It has long been assumed that initially labile memory traces are transformed into relatively permanent ones by a time-dependent stabilization process called memory consolidation (Mc Gaugh 2000). It is assumed that memories in this state need to be reconsolidated or they will be lost.The permanence of consolidated traces has been called into question by studies showing that memories can become labile for some time after reactivation (e.g., Misanin et al. It is possible that in this transient plastic state, memories are also open to modification. Forty-eight hours later (session 2), subjects were either reminded of the first session or not and immediately afterward learned a second set of objects.Consistent with this view, reconsolidation effects have been demonstrated in a variety of animal protocols and also in human procedural memory (Walker et al. On the assumption that reconsolidation underlies the malleability of memory, we recently asked whether reactivation is involved in the updating of human episodic memory (Hupbach et al. Again 48 h later (session 3), subjects were asked to recall the first set only, that is, the objects learned in session 1.Reminded subjects showed a high number of intrusions from set 2 when recalling set 1 in session 3, while subjects who had not been reminded showed almost no intrusions, demonstrating that the updating of pre-existing memory is dependent on reactivation of that memory.Despite the different reminders that were implemented in session 2, all other aspects of the experimental procedure were identical to our previous study.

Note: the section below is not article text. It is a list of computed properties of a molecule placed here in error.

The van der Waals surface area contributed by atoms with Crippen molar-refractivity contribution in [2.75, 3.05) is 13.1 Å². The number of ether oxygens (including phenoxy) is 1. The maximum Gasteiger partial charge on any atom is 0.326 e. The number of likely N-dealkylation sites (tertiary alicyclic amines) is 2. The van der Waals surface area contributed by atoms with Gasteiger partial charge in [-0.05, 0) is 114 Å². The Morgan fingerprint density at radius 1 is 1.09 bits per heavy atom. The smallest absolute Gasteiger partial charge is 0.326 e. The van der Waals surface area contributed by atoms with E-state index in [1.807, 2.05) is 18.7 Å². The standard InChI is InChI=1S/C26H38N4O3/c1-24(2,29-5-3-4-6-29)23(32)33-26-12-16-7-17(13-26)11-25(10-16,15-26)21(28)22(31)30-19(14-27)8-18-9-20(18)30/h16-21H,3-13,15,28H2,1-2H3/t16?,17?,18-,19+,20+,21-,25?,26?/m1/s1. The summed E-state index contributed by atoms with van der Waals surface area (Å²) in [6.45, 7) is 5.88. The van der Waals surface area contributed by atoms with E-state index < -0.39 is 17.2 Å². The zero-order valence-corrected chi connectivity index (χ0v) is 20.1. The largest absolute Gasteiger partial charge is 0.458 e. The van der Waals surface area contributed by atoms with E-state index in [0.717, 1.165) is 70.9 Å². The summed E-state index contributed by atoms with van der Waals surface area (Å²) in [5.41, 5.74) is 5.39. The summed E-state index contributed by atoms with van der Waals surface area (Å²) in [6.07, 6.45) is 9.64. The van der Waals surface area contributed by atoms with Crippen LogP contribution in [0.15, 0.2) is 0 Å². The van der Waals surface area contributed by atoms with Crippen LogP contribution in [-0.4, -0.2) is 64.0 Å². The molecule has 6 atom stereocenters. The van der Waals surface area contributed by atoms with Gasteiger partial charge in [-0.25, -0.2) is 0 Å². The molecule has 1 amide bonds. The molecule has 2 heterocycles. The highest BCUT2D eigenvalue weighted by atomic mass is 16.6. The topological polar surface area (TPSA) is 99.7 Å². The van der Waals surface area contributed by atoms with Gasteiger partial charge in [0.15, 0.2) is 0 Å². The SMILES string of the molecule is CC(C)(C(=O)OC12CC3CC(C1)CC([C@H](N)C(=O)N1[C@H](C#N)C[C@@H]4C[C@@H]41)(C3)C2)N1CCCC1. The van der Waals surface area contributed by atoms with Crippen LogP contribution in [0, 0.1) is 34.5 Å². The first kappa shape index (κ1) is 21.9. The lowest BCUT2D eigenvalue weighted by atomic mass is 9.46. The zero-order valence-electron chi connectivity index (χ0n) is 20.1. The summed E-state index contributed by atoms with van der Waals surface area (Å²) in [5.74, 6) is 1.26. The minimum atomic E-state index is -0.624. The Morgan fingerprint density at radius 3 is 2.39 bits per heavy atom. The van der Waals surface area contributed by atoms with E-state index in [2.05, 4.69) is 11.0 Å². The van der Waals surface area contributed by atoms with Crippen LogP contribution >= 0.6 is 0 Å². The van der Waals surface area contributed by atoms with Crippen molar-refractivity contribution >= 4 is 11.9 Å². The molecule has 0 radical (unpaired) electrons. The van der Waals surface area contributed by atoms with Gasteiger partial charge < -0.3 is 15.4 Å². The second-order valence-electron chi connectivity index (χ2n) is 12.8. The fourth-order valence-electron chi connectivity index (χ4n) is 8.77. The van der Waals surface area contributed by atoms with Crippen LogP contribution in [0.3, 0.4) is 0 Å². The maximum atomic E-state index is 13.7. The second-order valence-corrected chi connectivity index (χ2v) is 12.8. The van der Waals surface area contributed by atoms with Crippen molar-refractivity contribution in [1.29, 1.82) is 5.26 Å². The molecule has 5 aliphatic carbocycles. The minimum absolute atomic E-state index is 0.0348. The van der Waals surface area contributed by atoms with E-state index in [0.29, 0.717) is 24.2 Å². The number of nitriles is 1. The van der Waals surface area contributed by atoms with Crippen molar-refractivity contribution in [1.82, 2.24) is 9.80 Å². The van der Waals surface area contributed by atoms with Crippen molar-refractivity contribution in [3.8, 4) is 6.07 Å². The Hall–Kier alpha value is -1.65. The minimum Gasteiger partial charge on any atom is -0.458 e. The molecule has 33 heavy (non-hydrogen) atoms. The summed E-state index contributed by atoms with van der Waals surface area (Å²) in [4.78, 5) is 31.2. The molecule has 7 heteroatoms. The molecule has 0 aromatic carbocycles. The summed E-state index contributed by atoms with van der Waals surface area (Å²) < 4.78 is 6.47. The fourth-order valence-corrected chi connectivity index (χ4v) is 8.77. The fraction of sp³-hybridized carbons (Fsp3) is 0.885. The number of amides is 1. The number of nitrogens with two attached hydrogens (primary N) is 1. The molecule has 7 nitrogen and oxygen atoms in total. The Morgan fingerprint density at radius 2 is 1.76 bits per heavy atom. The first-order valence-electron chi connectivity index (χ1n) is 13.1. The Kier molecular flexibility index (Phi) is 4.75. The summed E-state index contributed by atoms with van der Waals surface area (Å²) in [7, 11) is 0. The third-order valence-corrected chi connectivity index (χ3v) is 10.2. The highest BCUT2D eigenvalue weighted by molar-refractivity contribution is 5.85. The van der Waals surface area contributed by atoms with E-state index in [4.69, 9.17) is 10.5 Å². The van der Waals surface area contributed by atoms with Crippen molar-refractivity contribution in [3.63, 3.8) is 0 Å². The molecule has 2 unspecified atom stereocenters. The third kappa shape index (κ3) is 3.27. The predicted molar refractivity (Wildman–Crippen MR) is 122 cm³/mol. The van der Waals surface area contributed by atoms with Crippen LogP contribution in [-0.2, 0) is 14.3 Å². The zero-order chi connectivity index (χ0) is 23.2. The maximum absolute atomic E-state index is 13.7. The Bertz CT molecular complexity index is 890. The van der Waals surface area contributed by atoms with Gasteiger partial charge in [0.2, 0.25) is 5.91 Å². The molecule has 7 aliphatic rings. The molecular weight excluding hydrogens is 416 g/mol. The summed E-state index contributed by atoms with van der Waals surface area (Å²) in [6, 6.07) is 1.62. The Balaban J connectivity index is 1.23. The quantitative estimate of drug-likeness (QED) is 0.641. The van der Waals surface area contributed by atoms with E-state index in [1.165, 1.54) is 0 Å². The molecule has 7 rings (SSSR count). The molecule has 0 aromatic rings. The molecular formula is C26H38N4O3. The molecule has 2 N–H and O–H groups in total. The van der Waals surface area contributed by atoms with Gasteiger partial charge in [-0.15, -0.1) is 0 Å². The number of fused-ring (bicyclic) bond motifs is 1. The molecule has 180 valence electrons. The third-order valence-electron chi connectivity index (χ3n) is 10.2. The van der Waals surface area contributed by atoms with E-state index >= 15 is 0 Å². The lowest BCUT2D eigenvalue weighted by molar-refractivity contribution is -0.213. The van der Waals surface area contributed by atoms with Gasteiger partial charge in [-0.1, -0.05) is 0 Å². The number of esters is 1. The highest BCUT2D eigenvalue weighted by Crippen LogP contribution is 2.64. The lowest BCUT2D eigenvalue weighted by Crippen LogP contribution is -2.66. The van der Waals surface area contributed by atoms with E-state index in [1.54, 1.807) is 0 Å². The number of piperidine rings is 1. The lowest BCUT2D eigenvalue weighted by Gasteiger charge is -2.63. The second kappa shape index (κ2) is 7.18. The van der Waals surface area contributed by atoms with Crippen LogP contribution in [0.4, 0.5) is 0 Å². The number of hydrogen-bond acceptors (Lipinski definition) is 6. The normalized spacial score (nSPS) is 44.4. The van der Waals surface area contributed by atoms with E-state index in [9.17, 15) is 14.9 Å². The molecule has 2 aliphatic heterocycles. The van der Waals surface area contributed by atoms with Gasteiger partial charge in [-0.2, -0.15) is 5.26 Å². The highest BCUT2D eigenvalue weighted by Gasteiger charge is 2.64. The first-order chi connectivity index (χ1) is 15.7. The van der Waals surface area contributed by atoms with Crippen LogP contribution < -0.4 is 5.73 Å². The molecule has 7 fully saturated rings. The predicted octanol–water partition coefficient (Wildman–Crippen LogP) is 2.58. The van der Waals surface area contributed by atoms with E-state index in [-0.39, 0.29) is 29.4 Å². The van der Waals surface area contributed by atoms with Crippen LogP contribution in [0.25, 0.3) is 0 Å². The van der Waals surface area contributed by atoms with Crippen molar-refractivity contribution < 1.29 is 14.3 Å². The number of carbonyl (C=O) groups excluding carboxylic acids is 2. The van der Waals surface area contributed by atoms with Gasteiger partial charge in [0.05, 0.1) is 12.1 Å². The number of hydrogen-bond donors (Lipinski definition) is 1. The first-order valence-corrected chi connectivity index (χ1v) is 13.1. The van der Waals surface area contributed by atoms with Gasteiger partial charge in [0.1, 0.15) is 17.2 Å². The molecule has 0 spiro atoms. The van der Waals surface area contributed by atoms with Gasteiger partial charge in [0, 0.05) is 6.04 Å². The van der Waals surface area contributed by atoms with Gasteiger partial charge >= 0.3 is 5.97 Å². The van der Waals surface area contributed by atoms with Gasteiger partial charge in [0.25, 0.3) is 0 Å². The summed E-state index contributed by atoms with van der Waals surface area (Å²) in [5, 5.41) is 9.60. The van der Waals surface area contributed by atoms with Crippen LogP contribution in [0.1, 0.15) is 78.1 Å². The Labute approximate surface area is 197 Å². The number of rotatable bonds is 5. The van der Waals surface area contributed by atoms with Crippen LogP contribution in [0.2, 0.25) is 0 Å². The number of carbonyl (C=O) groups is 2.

The dynamic nature of memory is probably not a design flaw; it can allow us to update existing knowledge in light of new information.A total of 36 undergraduate students from the University of Arizona participated in the experiment. Twelve subjects were randomly assigned to each condition.